“…a picture paints a thousand words, then why can’t I paint you?”
My Dad would often sing these classic lyrics to my Mom when I was a very young girl, prompting me to perfect my eye-rolling skills.
It’s doubtful that a set of emojis would have been of much use to the writer of these romantic words as he tried to capture the beauty of his true love. 😥
The song acts as a stark reminder that even pictures have their limits. A thousand words might be stretching it, but a simple heart can definitely replace eight little letters.
So, what do these playful pictograms tell us about the world we live in? Read on to find out.
Emojis are a byproduct of the new technological opportunities available on phones and keyboards. Because we can, we do. Their creation was almost inevitable.
To give their age a little perspective, emojis are a year younger than the first episode of Judge Judy’s TV show.
When it was announced last year that her courtroom drama was to end, her millions of grief-stricken fans were limited to exchanging crying face emojis – there being no hysterical, ululating varieties (yet). The sad face emoji world had never been so busy since the death of Joan Rivers.
Judy Sheindlen may be queen of quickfire one-liners but modern technology is not her strong point. Her loyal sidekick, Officer Byrd, was often called upon to fill her in on the niceties of the digital age which cropped up in the cases she heard. Emojis. Sch-emojis! “Do I have stupid written on my forehead? Case dismissed!”
In Judyland, things are always clear-cut. The kinds of emoji-type images brand Judy could conjure up would be few but definitely extreme.
Emojis, not to be confused with their cousins, GIFs and Memes, may well give us emotional clues when we communicate, but in fact, they come from the Japanese word meaning picture character.
“Emojis increase the precision and nuance of our often super-brief and open-to-misunderstanding communications,” Alizah K. Lowell, Psychology Today.
Suzanne Moore has a point, but the truth is that many of us don’t have the time or inclination to write exactly what we mean or feel. We’re so often glued to our phones that multitasking has become the norm and some jobs need to be quick.
Texting a pictogram of a thumbs-up, a bottle of bubbly or smiley face 👍🍾 😊 is irresistible while concentrating on the latest offering from Netflix, for example. It’s instant, fast and says what we mean. Job done.
So sophisticated have we become at using emojis that we can be caring, confrontational, passive-aggressive or sarcastic, all at the touch of a single button or emoji. (And, sometimes we don’t even mean to be any of those things.)
Given their simplicity, lazy artwork appears to be behind the controversy some emojis have caused during their relatively short lives.
“Clotted cream or jam on your scone first, madam?” It depends where you are, of course. Our very British Design Director, Chris Martin 💂 informed me of the war waged between Cornwall and Devon about the right way to make a proper cream tea. It’s as old as the ‘milk in first or last’ conundrum when making a cup of English Breakfast tea. 🫖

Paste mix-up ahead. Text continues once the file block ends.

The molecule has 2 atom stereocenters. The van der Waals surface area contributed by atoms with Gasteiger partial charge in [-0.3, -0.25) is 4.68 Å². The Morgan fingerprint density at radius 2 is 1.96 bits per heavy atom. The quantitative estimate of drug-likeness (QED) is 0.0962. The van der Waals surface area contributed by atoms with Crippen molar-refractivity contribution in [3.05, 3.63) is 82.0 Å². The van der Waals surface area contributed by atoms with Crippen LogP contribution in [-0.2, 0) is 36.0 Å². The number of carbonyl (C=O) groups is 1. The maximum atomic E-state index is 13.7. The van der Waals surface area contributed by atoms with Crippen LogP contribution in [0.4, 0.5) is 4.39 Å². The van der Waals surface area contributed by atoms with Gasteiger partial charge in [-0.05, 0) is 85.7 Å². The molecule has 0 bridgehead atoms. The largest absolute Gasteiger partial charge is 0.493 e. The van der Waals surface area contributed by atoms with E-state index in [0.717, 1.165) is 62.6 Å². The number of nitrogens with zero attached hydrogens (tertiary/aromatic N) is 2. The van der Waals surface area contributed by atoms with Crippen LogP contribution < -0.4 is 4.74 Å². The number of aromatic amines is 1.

In a similar way, some food emojis have almost created international incidents. Users could be forgiven for not being truly grateful for the original cheeseburger emoji Google served up. The company got its emoji chef to recreate it with the cheese on top rather than underneath the patty.
Apple’s first attempt at a bagel emoji was enough to evoke a string of Gordon Ramsey-style expletives. Anemic and plastic-looking, it was replaced with something more realistic, tempting and filled with cream cheese. I’d have added a little smoked salmon myself.
Harmless water pistols have pushed real guns down the emoji pecking order. Even innocent-looking vegetables have found themselves caught up in the controversial world of sexual, emoji innuendo.
Emojis by their very nature are caught in the crossfire of diversity. It’d take a very brave person to try and come up with a range of emojis which fully represented humanity in all its different colors and shades.
The founding father and mother of all emojis is arguably the smiley face. It began with a simple 🙂 in texts and emails long before colorful, designer emojis became de rigeur.
Some researchers claim our brains even process and recognize facial expressions made up of characters in the same way as real ones. Who knows? We might one day start responding to an emoji as we would to a real bottle of red wine or beer. It’d certainly be cheaper. I’ll take two of each, please.
As I was researching for this article, I learned that Fatboy Slim, the international DJ aka Norman Cook, is a smiley face aficionado who’s gathered what’s possibly the biggest collection of smiley fashion items in the world.
The smiley he’s such a fan of was born in Worcester, Massachusetts in 1963 when artist Harvey Ball was asked by the State Mutual Life Assurance Company to make badges that would improve staff morale.
“The first ever 12-inch single I bought was Psycho Killer by the Talking Heads in 1977,” Fatboy Slim explains. “That had a picture of a smiley T-shirt. That was the first semi-ironic use of it – it was everything that punk rock wasn’t.”
The smiley symbol has been rediscovered by generation after generation. Adopted as both a corporate logo and acid house icon, it’s inspired artists like Banksy and even featured in the noir superhero Watchmen movie.
It’s reassuring to know that during such challenging times modern versions of a happy face are still the most used and most popular emojis.
This article was written by Isabelle Narciso, Designer, New York.
I’m thrilled to announce that the next Design Series article will be written and illustrated by CBA Design Director Arturas Janusas on the topic of space!